Chauvin skips testifying as trial in Floyd death nears end

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In this image from video, defense attorney Eric Nelson, left, and defendant, former Minneapolis police officer Derek Chauvin address Hennepin County Judge PeterCahill during motions before the court Thursday, April 15, 2021, in the trial of Chauvin, at the Hennepin County Courthouse in Minneapolis. Chauvin is charged in the May 25, 2020 death of George Floyd. Chauvin told the judge he will not testify on his own behalf. (Court TV via AP, Pool)

MINNEAPOLIS – Former Officer Derek Chauvin 's trial in George Floyd's death will be in a jury's hands by early next week, after his brief defense wrapped up with Chauvin passing on a chance to take the stand and tell the public for the first time what he was thinking when he pressed his knee against Floyd's neck.

Closing arguments are set to begin Monday, after which a racially diverse jury will begin deliberating at a barbed-wire-ringed courthouse in a city on edge — not just because of the Chauvin case but because of the deadly police shooting of a 20-year-old Black man in a Minneapolis suburb last weekend. Minneapolis public schools announced they would revert to distance learning starting Wednesday in anticipation of a verdict.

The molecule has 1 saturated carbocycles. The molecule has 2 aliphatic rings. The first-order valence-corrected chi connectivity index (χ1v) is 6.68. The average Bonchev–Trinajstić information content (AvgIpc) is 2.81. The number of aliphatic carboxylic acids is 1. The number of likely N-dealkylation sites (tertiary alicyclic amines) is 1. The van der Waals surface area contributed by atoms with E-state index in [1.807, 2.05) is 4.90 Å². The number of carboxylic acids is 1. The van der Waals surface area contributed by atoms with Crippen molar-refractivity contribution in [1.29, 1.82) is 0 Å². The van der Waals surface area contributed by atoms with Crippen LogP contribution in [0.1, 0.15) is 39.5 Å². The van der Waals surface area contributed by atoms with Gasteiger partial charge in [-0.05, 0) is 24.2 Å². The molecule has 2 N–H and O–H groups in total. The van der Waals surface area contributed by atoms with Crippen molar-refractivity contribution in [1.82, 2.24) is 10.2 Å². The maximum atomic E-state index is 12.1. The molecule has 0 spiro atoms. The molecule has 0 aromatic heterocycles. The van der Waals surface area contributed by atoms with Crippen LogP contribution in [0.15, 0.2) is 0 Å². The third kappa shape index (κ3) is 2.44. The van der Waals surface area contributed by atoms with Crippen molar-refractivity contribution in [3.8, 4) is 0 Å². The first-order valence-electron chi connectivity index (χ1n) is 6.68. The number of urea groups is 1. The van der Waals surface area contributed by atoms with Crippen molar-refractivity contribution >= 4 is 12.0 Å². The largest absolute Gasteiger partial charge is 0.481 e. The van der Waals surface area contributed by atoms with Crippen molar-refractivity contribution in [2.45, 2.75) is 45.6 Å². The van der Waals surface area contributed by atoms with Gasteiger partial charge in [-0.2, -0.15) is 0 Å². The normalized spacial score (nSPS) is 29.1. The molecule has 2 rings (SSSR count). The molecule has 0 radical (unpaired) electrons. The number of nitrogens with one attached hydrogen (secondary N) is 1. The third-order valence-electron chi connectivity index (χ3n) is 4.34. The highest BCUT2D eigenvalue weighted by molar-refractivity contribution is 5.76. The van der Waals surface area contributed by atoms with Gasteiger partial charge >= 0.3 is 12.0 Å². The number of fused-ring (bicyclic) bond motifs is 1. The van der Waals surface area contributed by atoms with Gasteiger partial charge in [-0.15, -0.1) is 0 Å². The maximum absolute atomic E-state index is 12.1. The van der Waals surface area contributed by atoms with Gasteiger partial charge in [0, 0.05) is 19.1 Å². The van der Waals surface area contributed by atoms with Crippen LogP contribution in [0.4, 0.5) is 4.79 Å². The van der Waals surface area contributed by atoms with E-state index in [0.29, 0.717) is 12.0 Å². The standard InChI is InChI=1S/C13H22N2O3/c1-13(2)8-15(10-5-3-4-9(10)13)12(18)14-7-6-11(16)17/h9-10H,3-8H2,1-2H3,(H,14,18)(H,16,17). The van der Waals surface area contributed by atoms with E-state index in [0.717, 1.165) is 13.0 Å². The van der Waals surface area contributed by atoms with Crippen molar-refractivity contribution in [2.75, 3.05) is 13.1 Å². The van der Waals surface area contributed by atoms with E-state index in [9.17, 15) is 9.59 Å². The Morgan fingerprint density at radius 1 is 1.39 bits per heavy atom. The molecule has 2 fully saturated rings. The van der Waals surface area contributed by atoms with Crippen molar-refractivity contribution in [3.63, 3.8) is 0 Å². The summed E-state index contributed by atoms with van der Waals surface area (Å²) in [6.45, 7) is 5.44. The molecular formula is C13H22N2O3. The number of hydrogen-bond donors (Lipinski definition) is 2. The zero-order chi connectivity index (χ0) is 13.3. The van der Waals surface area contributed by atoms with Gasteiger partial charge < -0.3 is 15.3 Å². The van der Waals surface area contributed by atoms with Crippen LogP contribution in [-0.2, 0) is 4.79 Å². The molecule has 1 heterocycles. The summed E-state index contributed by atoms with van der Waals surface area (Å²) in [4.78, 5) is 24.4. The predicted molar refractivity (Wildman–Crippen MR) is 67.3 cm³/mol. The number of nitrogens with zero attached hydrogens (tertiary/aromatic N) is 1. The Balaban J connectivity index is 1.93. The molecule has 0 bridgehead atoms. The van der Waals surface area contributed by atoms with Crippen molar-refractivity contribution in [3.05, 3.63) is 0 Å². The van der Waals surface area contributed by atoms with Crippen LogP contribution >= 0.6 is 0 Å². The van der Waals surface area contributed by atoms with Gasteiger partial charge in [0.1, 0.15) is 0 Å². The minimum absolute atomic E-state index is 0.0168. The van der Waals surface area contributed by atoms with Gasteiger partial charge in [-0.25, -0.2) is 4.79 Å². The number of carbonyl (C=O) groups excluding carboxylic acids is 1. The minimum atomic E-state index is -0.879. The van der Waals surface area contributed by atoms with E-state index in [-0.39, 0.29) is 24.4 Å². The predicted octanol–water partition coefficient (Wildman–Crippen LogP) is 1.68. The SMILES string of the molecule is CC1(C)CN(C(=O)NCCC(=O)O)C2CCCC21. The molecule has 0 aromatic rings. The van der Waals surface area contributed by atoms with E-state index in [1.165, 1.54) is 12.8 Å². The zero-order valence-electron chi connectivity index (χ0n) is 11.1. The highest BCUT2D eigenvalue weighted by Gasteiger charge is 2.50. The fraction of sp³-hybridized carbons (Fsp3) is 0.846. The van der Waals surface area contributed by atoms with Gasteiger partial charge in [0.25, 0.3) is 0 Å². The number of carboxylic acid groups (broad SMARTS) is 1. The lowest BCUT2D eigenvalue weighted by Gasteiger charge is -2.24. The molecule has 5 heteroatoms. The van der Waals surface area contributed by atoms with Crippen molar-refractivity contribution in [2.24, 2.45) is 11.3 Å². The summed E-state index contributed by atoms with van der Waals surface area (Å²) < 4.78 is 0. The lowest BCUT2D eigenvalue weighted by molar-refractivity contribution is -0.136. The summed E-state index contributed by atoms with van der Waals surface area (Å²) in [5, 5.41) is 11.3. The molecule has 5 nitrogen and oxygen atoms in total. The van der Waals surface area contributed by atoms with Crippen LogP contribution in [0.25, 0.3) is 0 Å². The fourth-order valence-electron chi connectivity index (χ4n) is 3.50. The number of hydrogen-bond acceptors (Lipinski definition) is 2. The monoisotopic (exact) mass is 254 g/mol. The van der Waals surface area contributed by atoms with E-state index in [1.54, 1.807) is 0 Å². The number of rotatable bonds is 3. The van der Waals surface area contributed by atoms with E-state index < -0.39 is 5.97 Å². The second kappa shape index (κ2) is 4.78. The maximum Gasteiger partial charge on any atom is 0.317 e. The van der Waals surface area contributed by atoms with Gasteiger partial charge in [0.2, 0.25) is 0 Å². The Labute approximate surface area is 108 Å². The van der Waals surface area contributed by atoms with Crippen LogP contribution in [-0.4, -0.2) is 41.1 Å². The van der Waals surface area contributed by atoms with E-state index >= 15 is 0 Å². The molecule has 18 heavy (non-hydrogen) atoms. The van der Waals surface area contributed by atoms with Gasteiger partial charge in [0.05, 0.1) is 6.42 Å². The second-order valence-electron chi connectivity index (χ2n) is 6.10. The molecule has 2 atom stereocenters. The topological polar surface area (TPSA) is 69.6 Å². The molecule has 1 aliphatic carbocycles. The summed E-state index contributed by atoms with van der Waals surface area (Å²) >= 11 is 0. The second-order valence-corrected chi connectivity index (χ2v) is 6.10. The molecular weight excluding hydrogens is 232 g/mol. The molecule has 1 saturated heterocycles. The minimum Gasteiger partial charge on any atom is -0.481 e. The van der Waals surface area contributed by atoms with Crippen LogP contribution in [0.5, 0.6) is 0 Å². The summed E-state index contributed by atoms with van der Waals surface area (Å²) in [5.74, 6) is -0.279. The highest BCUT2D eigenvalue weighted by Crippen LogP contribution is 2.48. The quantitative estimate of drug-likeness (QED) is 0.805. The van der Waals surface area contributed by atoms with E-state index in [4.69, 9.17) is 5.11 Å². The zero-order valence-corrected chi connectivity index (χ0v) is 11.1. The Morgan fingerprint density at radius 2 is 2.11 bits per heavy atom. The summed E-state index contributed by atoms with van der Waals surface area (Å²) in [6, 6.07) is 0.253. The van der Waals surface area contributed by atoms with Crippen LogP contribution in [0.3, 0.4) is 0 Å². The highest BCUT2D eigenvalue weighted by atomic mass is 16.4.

Before the jury was brought in Thursday, Chauvin, his COVID-19 mask removed in a rare courtroom moment, ended weeks of speculation by informing the judge he would invoke his Fifth Amendment right not to testify.

Shortly afterward, the defense rested its case, after a total of two days of testimony, compared with two weeks for the prosecution.

Judge Peter Cahill reminded the jurors they will be sequestered starting Monday and said: “If I were you, I would plan for long and hope for short.”

Chauvin, 45, is charged with murder and manslaughter in Floyd’s death after the 46-year-old Black man was arrested on suspicion of passing a counterfeit $20 at a neighborhood market last May.

Bystander video of Floyd gasping that he couldn’t breathe as bystanders yelled at Chauvin to get off him triggered worldwide protests, violence and a furious examination of racism and policing in the U.S.

The most serious charge against the now-fired white officer, second-degree murder, carries up to 40 years in prison, though state guidelines call for about 12.